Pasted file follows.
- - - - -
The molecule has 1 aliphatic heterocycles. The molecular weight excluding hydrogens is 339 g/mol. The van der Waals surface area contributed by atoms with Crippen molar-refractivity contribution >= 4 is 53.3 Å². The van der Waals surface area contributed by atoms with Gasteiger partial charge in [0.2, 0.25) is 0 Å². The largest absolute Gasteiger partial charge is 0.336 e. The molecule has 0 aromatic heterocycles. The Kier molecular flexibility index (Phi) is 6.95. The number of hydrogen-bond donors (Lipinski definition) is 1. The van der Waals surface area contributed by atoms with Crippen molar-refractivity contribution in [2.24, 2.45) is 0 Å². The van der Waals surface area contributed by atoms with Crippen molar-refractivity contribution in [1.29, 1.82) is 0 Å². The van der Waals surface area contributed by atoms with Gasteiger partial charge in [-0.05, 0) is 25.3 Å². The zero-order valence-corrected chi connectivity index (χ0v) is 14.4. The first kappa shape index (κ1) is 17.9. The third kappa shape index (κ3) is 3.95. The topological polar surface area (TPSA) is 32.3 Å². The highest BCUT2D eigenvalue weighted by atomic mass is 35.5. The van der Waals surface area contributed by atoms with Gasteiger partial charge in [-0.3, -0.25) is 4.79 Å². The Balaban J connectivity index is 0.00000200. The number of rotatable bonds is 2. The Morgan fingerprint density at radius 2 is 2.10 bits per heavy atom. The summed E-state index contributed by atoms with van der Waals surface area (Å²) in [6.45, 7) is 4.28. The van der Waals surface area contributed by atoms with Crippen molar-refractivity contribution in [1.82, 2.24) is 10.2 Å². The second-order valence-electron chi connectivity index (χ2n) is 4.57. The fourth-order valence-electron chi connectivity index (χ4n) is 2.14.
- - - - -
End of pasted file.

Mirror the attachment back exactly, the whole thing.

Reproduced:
The molecule has 1 aliphatic heterocycles. The molecular weight excluding hydrogens is 339 g/mol. The van der Waals surface area contributed by atoms with Crippen molar-refractivity contribution >= 4 is 53.3 Å². The van der Waals surface area contributed by atoms with Gasteiger partial charge in [0.2, 0.25) is 0 Å². The largest absolute Gasteiger partial charge is 0.336 e. The molecule has 0 aromatic heterocycles. The Kier molecular flexibility index (Phi) is 6.95. The number of hydrogen-bond donors (Lipinski definition) is 1. The van der Waals surface area contributed by atoms with Crippen molar-refractivity contribution in [2.24, 2.45) is 0 Å². The van der Waals surface area contributed by atoms with Crippen molar-refractivity contribution in [1.29, 1.82) is 0 Å². The van der Waals surface area contributed by atoms with Gasteiger partial charge in [-0.05, 0) is 25.3 Å². The zero-order valence-corrected chi connectivity index (χ0v) is 14.4. The first kappa shape index (κ1) is 17.9. The third kappa shape index (κ3) is 3.95. The topological polar surface area (TPSA) is 32.3 Å². The highest BCUT2D eigenvalue weighted by atomic mass is 35.5. The van der Waals surface area contributed by atoms with Gasteiger partial charge in [-0.3, -0.25) is 4.79 Å². The Balaban J connectivity index is 0.00000200. The number of rotatable bonds is 2. The Morgan fingerprint density at radius 2 is 2.10 bits per heavy atom. The summed E-state index contributed by atoms with van der Waals surface area (Å²) in [6.45, 7) is 4.28. The van der Waals surface area contributed by atoms with Crippen molar-refractivity contribution in [1.82, 2.24) is 10.2 Å². The second-order valence-electron chi connectivity index (χ2n) is 4.57. The fourth-order valence-electron chi connectivity index (χ4n) is 2.14.